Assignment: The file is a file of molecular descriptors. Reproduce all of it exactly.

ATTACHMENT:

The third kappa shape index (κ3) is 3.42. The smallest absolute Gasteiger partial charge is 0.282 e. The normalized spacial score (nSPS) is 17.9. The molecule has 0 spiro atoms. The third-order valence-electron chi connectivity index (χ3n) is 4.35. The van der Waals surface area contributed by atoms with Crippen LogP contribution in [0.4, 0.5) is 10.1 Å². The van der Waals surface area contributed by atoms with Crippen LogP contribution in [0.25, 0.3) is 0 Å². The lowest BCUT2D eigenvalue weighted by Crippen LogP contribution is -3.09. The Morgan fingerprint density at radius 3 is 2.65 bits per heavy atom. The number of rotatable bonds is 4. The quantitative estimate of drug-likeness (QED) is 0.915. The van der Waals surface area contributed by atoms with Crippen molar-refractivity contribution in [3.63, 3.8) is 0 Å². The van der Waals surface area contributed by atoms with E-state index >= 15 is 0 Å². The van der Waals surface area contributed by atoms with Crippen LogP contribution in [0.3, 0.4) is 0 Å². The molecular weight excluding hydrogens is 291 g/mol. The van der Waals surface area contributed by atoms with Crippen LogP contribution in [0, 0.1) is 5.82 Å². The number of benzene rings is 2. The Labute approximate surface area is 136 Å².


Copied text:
The third kappa shape index (κ3) is 3.42. The smallest absolute Gasteiger partial charge is 0.282 e. The normalized spacial score (nSPS) is 17.9. The molecule has 0 spiro atoms. The third-order valence-electron chi connectivity index (χ3n) is 4.35. The van der Waals surface area contributed by atoms with Crippen LogP contribution in [0.4, 0.5) is 10.1 Å². The van der Waals surface area contributed by atoms with Crippen LogP contribution in [0.25, 0.3) is 0 Å². The lowest BCUT2D eigenvalue weighted by Crippen LogP contribution is -3.09. The Morgan fingerprint density at radius 3 is 2.65 bits per heavy atom. The number of rotatable bonds is 4. The quantitative estimate of drug-likeness (QED) is 0.915. The van der Waals surface area contributed by atoms with Crippen molar-refractivity contribution in [3.63, 3.8) is 0 Å². The van der Waals surface area contributed by atoms with E-state index >= 15 is 0 Å². The van der Waals surface area contributed by atoms with Crippen LogP contribution in [0.3, 0.4) is 0 Å². The molecular weight excluding hydrogens is 291 g/mol. The van der Waals surface area contributed by atoms with Crippen LogP contribution in [0, 0.1) is 5.82 Å². The number of benzene rings is 2. The Labute approximate surface area is 136 Å².